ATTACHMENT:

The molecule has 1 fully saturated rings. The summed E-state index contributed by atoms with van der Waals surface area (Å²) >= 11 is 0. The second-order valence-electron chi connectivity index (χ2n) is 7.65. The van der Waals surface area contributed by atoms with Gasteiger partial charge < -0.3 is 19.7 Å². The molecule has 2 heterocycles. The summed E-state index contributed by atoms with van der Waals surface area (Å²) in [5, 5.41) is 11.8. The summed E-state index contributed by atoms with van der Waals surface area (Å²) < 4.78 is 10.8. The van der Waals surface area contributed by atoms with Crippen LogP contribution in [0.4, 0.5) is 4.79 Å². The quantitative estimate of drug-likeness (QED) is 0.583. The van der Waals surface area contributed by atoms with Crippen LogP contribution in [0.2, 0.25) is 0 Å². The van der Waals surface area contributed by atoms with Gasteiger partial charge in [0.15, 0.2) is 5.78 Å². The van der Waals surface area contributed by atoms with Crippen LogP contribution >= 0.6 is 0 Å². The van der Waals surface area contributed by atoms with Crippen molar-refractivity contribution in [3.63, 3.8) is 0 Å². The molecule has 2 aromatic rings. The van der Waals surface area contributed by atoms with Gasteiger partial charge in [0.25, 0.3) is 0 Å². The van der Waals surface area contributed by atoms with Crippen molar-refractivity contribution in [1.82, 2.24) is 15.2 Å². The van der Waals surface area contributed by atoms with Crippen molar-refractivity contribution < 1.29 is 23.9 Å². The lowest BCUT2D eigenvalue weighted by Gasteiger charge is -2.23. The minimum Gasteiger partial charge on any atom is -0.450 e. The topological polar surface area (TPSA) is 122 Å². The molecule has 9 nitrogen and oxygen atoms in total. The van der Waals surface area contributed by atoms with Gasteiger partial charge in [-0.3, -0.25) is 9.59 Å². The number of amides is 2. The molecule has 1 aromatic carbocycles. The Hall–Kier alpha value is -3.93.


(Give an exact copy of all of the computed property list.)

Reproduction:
The molecule has 1 fully saturated rings. The summed E-state index contributed by atoms with van der Waals surface area (Å²) >= 11 is 0. The second-order valence-electron chi connectivity index (χ2n) is 7.65. The van der Waals surface area contributed by atoms with Gasteiger partial charge < -0.3 is 19.7 Å². The molecule has 2 heterocycles. The summed E-state index contributed by atoms with van der Waals surface area (Å²) in [5, 5.41) is 11.8. The summed E-state index contributed by atoms with van der Waals surface area (Å²) < 4.78 is 10.8. The van der Waals surface area contributed by atoms with Crippen LogP contribution in [0.4, 0.5) is 4.79 Å². The quantitative estimate of drug-likeness (QED) is 0.583. The van der Waals surface area contributed by atoms with Crippen LogP contribution in [0.2, 0.25) is 0 Å². The van der Waals surface area contributed by atoms with Gasteiger partial charge in [0.15, 0.2) is 5.78 Å². The van der Waals surface area contributed by atoms with Crippen LogP contribution >= 0.6 is 0 Å². The van der Waals surface area contributed by atoms with Crippen molar-refractivity contribution in [3.63, 3.8) is 0 Å². The molecule has 2 aromatic rings. The van der Waals surface area contributed by atoms with Gasteiger partial charge in [0.25, 0.3) is 0 Å². The van der Waals surface area contributed by atoms with Crippen molar-refractivity contribution in [1.82, 2.24) is 15.2 Å². The van der Waals surface area contributed by atoms with Crippen molar-refractivity contribution < 1.29 is 23.9 Å². The lowest BCUT2D eigenvalue weighted by Gasteiger charge is -2.23. The minimum Gasteiger partial charge on any atom is -0.450 e. The topological polar surface area (TPSA) is 122 Å². The molecule has 9 nitrogen and oxygen atoms in total. The van der Waals surface area contributed by atoms with Gasteiger partial charge in [-0.3, -0.25) is 9.59 Å². The number of amides is 2. The molecule has 1 aromatic carbocycles. The Hall–Kier alpha value is -3.93.